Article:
That distinction is not just a strategy but a mindset. Instead of treating dinner as a chore to be dispensed with as quickly as possible, “it’s the idea of making cooking a part of your life,” Lust said. “There’s a mindfulness that I think most of us lack in the way we eat.”

The ethos of Italian cooking came naturally to Lust, who worked in restaurants on both coasts early in her career but whose real passion is cooking for family and friends.

“I just love cooking. I feel like it’s such a personally rewarding thing to do. It’s meditative … it’s sensual. It appeals to truly every sense,” she said.

Lust grew up in Washington State’s Yakima Valley, in a family that carried on the culinary traditions of its Italian roots. She writes:

“As with many children and grandchildren of Italian immigrants, food is what tied my family to our heritage. It is what set us apart. My mom learned to cook from my grandmother Teresa, so we ate polenta and risotto for dinner in the 1970s, a time when the only other people I knew who ate these foods were either related to me or of Italian descent as well. We had dainty anise cookies and hand-shaped ravioli at Christmas. My mother put up quarts of Roma tomatoes each September for sauce, and pints of a tomato based, sweet and sour vegetable medley she called generally ‘antipasto,’ which she served as an hors d’oeuvre. There was always a 5-liter tin of olive oil in the pantry and a whole salame in the refrigerator, along with a wedge of Parmesan cheese.”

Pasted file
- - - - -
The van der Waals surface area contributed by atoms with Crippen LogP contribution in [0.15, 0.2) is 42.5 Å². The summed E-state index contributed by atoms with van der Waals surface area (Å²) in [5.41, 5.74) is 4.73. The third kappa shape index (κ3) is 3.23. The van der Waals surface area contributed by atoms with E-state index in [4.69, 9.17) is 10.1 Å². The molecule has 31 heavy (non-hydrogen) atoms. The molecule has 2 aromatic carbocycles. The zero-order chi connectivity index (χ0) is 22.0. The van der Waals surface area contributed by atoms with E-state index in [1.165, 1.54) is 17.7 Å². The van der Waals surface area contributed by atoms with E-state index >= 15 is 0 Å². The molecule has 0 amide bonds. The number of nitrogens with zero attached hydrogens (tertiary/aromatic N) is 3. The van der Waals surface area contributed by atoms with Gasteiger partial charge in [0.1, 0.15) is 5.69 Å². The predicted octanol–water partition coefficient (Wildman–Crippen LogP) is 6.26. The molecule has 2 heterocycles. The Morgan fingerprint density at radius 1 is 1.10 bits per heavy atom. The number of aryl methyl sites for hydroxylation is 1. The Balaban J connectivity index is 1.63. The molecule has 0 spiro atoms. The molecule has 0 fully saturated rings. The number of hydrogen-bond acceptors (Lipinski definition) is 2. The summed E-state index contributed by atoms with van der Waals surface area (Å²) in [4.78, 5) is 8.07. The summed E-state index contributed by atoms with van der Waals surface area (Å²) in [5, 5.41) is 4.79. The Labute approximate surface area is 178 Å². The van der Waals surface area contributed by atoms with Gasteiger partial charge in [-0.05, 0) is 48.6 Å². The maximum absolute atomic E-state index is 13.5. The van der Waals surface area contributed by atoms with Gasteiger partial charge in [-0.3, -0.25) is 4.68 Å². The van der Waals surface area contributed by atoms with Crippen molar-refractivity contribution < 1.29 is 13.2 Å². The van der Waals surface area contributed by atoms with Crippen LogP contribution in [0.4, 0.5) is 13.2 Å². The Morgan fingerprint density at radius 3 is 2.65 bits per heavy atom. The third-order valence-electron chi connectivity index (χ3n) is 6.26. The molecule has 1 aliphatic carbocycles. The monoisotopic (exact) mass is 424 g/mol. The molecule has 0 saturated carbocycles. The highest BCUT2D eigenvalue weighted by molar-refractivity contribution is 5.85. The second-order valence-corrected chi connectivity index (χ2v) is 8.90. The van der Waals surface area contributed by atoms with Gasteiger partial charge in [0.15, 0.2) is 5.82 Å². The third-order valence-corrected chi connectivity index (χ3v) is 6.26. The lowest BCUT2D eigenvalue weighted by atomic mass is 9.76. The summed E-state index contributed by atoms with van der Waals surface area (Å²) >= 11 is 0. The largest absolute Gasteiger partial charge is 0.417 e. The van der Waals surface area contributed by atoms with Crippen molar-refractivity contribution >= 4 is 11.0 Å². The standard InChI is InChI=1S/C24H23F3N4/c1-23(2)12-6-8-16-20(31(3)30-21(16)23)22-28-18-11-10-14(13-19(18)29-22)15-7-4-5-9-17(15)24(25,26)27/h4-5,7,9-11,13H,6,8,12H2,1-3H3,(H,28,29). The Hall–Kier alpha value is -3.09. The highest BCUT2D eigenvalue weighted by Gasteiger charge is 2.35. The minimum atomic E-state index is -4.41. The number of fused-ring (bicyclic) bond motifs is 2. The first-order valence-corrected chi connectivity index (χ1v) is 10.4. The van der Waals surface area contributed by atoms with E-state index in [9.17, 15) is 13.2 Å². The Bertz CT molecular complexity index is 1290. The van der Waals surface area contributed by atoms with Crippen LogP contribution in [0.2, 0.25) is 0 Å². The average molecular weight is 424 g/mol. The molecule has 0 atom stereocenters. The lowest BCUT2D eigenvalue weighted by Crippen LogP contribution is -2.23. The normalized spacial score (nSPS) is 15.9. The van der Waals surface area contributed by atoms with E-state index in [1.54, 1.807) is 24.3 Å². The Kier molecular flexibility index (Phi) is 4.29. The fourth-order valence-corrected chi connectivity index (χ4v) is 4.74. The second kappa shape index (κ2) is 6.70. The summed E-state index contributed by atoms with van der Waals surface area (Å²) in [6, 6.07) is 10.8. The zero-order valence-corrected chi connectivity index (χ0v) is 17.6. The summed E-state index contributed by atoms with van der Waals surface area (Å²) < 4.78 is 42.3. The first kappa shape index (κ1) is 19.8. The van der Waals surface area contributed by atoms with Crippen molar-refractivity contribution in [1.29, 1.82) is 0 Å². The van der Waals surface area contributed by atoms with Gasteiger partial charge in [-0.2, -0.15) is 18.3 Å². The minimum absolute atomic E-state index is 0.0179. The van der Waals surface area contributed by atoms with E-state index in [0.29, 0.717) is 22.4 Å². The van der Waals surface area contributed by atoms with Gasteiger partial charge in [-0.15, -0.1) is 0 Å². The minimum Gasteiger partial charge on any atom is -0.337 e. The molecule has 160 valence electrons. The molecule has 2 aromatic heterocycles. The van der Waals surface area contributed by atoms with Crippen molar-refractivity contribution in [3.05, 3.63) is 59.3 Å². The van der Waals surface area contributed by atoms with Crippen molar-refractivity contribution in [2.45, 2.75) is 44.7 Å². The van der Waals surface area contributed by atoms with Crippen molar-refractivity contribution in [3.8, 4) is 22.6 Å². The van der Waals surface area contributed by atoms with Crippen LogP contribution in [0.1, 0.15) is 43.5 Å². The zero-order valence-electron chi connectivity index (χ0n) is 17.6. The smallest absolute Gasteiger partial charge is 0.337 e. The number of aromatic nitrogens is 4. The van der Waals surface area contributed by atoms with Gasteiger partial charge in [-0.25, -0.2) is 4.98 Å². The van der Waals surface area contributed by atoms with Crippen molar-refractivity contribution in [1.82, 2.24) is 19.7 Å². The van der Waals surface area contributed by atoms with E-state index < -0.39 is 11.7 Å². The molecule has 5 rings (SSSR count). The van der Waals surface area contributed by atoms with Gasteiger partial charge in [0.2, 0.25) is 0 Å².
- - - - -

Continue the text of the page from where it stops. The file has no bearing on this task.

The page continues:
After moving to Hanover with her husband, Bert Davis, in 1990, Lust earned a master’s degree in creative writing. Her first book, Pass the Polenta, a collection of essays on cooking, was published by Steerforth Press, then in South Royalton. She also began traveling to Italy and dining with aunts, uncles and cousins. Many of the meals contained elements of the meals Lust had grown up eating, and they stirred a desire to learn more.